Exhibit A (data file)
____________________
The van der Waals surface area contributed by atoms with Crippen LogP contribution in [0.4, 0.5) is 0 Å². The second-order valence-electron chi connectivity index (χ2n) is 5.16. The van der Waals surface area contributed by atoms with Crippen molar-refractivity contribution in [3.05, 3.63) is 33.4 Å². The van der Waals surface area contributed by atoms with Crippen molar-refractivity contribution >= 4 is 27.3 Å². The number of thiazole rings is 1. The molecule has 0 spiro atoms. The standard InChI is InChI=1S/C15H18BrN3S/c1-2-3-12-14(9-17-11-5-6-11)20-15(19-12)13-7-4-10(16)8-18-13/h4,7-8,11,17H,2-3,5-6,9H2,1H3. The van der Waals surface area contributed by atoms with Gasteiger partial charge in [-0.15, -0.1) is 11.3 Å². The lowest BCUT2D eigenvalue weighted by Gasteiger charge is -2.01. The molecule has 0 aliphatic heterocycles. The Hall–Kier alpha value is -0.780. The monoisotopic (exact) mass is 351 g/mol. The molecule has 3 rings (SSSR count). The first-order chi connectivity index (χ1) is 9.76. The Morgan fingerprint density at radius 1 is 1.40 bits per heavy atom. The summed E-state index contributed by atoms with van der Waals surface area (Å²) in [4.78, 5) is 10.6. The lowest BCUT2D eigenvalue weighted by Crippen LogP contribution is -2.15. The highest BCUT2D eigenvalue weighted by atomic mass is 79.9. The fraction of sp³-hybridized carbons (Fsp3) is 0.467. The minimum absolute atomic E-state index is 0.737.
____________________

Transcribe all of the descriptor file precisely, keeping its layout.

The van der Waals surface area contributed by atoms with Crippen LogP contribution in [0.4, 0.5) is 0 Å². The second-order valence-electron chi connectivity index (χ2n) is 5.16. The van der Waals surface area contributed by atoms with Crippen molar-refractivity contribution in [3.05, 3.63) is 33.4 Å². The van der Waals surface area contributed by atoms with Crippen molar-refractivity contribution >= 4 is 27.3 Å². The number of thiazole rings is 1. The molecule has 0 spiro atoms. The standard InChI is InChI=1S/C15H18BrN3S/c1-2-3-12-14(9-17-11-5-6-11)20-15(19-12)13-7-4-10(16)8-18-13/h4,7-8,11,17H,2-3,5-6,9H2,1H3. The van der Waals surface area contributed by atoms with Gasteiger partial charge in [-0.15, -0.1) is 11.3 Å². The lowest BCUT2D eigenvalue weighted by Gasteiger charge is -2.01. The molecule has 0 aliphatic heterocycles. The Hall–Kier alpha value is -0.780. The monoisotopic (exact) mass is 351 g/mol. The molecule has 3 rings (SSSR count). The first-order chi connectivity index (χ1) is 9.76. The Morgan fingerprint density at radius 1 is 1.40 bits per heavy atom. The summed E-state index contributed by atoms with van der Waals surface area (Å²) in [4.78, 5) is 10.6. The lowest BCUT2D eigenvalue weighted by Crippen LogP contribution is -2.15. The highest BCUT2D eigenvalue weighted by atomic mass is 79.9. The fraction of sp³-hybridized carbons (Fsp3) is 0.467. The minimum absolute atomic E-state index is 0.737.